Hundreds of food service workers at Northeastern University could strike during a major Clinton Global Initiative event at the school.
Members of UNITE HERE Local 26 voted to authorize a strike in the run-up to the CGI University (CGIU) October 13 conference at the university as they campaign to raise average wages from $22,000 to $35,000 per year. Negotiations have stalled since talks began in April and the union says "Bill and Chelsea Clinton will encounter picket lines when they plan to attend the CGIU event."
"It's hypocritical of the Northeastern administration to host the Clinton Foundation conference while they force the Northeastern dining hall workers out on strike with poverty wages that disproportionately impact the people of color and women in these jobs," Local 26 President Brian Lang said in a statement. "Certainly this irony isn't lost on the Clintons."
Neither the Clinton Foundation, nor the Clinton Global Initiative responded to requests for comment.
The union says it is looking to end the "poverty jobs Northeastern offers" its workforce, which consists largely of "workers of color" and many immigrants. Many have turned to public housing and assistance to make up for low wages. Union member Roxanna Santana said Northeastern's low wages could prevent her own daughter from attending college when she graduates high school next year.
"Even though I work full-time at a wealthy university, I'm forced to live in low-income housing and am facing eviction right now," Santana said in a release. "My daughter wants to go to college next year like all the students I serve on the Northeastern campus, but I cannot afford to send her, or save for my family's future."
A university spokesman said the school engaged in "good-faith negotiations" and that its vendor, Chartwells, had offered "to increase wages for dining hall workers by 27 percent over the next five years." That proposal would provide $35,000 to those workers within three years and also praised Chartwell for providing "a very generous healthcare benefit" to workers. The school does not expect the strike to disrupt its services.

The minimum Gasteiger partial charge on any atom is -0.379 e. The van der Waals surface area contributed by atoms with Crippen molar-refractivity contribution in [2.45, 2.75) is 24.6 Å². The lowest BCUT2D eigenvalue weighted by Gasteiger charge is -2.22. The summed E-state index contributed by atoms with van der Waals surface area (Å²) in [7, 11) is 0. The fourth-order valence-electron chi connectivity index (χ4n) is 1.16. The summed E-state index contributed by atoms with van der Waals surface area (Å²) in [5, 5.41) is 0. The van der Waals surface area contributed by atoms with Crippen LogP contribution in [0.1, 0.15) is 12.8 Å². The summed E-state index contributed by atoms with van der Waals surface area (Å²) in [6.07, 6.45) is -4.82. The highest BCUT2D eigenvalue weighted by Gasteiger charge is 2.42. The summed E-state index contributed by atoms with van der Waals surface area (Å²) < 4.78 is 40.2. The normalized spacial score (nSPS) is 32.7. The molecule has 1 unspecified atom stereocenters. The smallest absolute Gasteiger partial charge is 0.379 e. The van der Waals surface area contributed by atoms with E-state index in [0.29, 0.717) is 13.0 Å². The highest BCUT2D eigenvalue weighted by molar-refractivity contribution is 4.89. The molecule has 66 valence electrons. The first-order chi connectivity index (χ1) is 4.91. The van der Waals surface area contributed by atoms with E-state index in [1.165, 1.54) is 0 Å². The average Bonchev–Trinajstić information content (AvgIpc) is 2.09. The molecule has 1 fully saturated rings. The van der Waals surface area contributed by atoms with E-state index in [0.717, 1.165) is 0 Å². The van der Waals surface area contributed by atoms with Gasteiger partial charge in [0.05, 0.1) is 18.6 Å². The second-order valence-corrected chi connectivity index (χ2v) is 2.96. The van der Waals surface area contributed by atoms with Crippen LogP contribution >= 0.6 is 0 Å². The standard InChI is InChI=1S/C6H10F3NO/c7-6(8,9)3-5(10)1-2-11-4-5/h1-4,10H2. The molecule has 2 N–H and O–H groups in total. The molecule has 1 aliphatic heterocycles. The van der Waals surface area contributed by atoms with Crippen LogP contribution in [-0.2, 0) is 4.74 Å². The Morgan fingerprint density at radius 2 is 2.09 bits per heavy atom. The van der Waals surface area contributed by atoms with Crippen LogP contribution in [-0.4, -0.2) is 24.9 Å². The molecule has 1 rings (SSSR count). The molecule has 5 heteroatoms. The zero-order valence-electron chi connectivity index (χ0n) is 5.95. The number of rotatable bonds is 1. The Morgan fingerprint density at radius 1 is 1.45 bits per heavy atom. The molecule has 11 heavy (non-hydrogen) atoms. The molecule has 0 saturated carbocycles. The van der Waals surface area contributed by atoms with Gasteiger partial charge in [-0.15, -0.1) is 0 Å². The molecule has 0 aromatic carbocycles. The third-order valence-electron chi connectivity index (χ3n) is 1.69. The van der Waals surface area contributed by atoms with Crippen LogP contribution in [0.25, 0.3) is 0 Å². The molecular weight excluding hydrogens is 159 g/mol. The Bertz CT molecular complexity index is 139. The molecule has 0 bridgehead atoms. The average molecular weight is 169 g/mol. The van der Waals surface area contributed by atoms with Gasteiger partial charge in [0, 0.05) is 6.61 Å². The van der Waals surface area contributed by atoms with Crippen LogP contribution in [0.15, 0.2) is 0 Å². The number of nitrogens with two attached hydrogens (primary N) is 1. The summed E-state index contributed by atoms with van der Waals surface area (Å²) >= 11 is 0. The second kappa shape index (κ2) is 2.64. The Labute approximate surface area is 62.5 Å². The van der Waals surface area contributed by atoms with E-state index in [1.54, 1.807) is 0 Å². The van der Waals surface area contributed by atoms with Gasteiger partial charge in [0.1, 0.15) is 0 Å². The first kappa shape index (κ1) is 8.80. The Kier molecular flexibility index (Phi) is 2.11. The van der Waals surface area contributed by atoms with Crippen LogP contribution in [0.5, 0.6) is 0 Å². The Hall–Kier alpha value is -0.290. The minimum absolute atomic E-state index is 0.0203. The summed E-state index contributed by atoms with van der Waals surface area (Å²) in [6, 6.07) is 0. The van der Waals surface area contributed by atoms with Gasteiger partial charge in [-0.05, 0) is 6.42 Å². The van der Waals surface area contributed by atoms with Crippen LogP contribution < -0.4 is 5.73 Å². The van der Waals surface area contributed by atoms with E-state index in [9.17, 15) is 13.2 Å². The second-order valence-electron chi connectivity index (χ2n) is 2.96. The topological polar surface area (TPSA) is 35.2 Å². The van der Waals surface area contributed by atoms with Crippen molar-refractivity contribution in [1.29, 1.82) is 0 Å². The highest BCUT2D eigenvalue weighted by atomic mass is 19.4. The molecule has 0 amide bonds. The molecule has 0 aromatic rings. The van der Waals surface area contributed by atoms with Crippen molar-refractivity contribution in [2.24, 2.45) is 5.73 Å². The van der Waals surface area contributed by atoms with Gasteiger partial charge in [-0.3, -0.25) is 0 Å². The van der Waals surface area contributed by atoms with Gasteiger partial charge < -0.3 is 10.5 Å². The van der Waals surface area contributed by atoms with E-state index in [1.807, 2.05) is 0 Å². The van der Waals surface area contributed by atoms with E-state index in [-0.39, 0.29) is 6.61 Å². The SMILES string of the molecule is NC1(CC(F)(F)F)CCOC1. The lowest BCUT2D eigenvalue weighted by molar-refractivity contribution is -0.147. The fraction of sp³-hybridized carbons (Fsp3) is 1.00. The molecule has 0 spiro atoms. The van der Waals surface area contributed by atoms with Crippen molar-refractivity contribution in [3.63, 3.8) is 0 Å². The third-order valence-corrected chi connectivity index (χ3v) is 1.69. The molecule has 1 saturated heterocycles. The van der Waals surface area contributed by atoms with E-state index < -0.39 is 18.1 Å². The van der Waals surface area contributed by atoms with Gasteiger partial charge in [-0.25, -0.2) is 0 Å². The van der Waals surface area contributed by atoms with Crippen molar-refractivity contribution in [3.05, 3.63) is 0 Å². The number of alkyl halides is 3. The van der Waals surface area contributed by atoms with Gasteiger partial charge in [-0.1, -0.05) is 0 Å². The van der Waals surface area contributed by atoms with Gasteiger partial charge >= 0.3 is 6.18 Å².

"Should the union vote to strike, Chartwells has assured Northeastern that dining operations will continue without disruption for students, faculty, and staff who rely on them on a daily basis," the spokesman said. "It is the university’s hope that in the coming days union leaders and Chartwells will reach an amicable agreement."
CGIU provides grant funding to student organizations or individuals to "address issues on campus, in local communities, or around the world." One of its core focuses is "poverty alleviation" to help resolve "scarce job opportunities, social exclusion, political instability, violent conflict, food insecurity, demographic pressures, and human migration" among impoverished workers.
The union endorsed former Secretary of State Hillary Clinton in 2016, citing her "decades-long commitment to affordable health care for working families," and praising her as a "staunch advocate for immigrant families." The union played a central role in helping her win Nevada, despite President Donald Trump's consistent lead in the polls even as union members and blue collar workers in the Rust Belt broke with union leadership to vote against Clinton. The union spent $3.8 million on the 2016 election with nearly all of it going to support Democrats, according to the Center for Responsive Politics.
The union urged the former president and first daughter to join the low-wage workers as a sign of solidarity.
"UNITE HERE Local 26 is calling on the Clintons and CGI to not break the worker strike and cross the picket line this week: to instead play a crucial role in resolving this conflict which at its core is about the alleviation of poverty for women and people of color," it said in a release.
The strike could begin on October 11, just two days before the Clintons and their supporters arrive in town.
UPDATE 2:15 PM: This post has been updated to include a statement from a Northeastern University spokesman.